The Natural Resources Planning projects conducted by FRCOG staff typically focus on assessing a particular resource and developing a multi-pronged approach to protecting it. Examples of projects include river corridor assessment and mapping, and habitat assessments, inventory, and analysis of potential sources of pollution in a watershed, watershed management plans, and groundwater protection bylaws. Other projects focus on innovative technologies and techniques that mitigate impacts to resource areas, particularly water resources. Examples of projects include river restoration and flood mitigation projects, and the planning and implementation of stormwater management and climate change adaptation projects. Natural Resources Planning projects promote sustainable land use practices and raise public awareness of the importance of protecting Franklin County’s “Green Infrastructure”. FRCOG staff also provide computerized data analysis and mapping using Geographic Information Systems technology. This planning work is funded primarily through Federal and State grants.
Regional Pollinator Plan
Native pollinators include bees, butterflies, moths, flies, beetles, wasps, bats, and hummingbirds, and are considered “keystone species” in an ecosystem. Pollinators are critical to the health and climate resiliency of ecosystems. Pollinators are threatened by habitat loss, invasive species, pesticides, disease, and parasites.
With funding from an Executive Office of Energy and Environmental Affairs (EEA) Planning grant, the FRCOG is working with Greenfield, Heath, Shelburne, Conway, Bernardston, Montague, Wendell, and Orange to develop a Regional Pollinator Plan. The project will include developing a map of pollinator habitats and potential connections; recommending ways that communities can amend land use regulations to better support pollinator habitats through native plantings and pollinator-friendly landscape management practices, and creating a Pollinator Habitat Corridor Implementation Toolkit. The plan will be expandable so that with additional funding and interest from other Franklin County towns, regional pollinator corridors can be expanded across the county. Local-level strategies such as these are critically needed to respond to climate change, habitat loss, and declining populations of wild, native pollinator species. The sustainability of our local ecosystems, farms, and food systems is linked to pollinators. For more information, contact Kimberly Noake MacPhee at firstname.lastname@example.org.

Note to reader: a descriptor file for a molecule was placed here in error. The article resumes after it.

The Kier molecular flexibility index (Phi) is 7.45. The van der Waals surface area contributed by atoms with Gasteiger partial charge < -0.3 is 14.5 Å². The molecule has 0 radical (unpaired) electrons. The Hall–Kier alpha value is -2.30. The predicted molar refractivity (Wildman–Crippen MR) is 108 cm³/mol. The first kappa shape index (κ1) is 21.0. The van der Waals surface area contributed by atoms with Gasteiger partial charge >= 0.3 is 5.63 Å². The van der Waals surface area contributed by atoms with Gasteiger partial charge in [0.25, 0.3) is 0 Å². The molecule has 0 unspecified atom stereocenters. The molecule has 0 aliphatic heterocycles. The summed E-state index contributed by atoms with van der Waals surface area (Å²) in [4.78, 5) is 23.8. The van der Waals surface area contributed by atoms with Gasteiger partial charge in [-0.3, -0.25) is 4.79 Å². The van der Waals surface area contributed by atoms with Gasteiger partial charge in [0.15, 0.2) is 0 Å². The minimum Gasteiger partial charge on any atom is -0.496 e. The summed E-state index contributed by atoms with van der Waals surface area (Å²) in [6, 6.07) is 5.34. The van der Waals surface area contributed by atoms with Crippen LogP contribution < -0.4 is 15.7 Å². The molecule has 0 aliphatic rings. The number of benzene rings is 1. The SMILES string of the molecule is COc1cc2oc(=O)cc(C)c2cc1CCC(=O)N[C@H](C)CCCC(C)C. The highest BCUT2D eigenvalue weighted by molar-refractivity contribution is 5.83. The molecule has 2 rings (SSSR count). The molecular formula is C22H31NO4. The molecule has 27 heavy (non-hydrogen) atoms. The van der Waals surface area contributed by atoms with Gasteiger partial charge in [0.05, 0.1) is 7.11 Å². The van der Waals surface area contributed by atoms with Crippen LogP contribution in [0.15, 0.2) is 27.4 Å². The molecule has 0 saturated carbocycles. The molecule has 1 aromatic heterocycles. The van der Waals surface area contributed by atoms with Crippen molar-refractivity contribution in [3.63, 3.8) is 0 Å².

Green Infrastructure and Low Impact Development
Check out our Green Infrastructure and LID projects here.
A Framework for Resilience
A Framework for Resilience is the first watershed-based climate change resiliency plan in the Commonwealth. The Deerfield River Watershed includes all or a portion of fourteen Franklin County towns: Ashfield, Buckland, Bernardston, Charlemont, Colrain, Conway, Deerfield, Greenfield, Hawley, Heath, Leyden, Monroe, Rowe, and Shelburne. A watershed can provide a framework for understanding the interconnectedness of natural systems and the built environment as well as how climate change stressors can affect several towns simultaneously. FRCOG’s report provides the 14 towns of the Deerfield River Watershed with information about how the climate change stressors – Changes in Precipitation, Rising Temperatures, and Extreme Weather – will likely impact three important sectors – Natural Resources & Habitat, Human Health & Welfare, and Local Economy & Infrastructure. The recommendations described in FRCOG’s Plan were designed to be:
- Achievable (within the power of towns and individuals to implement);
- Address multiple climate stressors and benefit multiple sectors; and
- Build resiliency at multiple scales (property, town, and watershed).
The reality of private land holdings and fourteen town boundaries in the Deerfield River Watershed require watershed-scale approaches to climate resiliency. Working in partnership with their watershed neighbors, towns can build a coalition of resilience that improves not only the climate resiliency of each watershed town but over time, creates a more resilient Deerfield River Watershed. FRCOG will be reaching out to stakeholders and convening a Resilient Deerfield River Watershed (Resilient DRW) coalition to work across town boundaries to build resiliency at the watershed scale. This project was completed with grant funding received from the Baker-Polito administration’s FY17 Community Compact Program’s Efficiency & Regionalization Grant Program. For further information please contact Kimberly Noake MacPhee P.G. at email@example.com or 413-774-3167.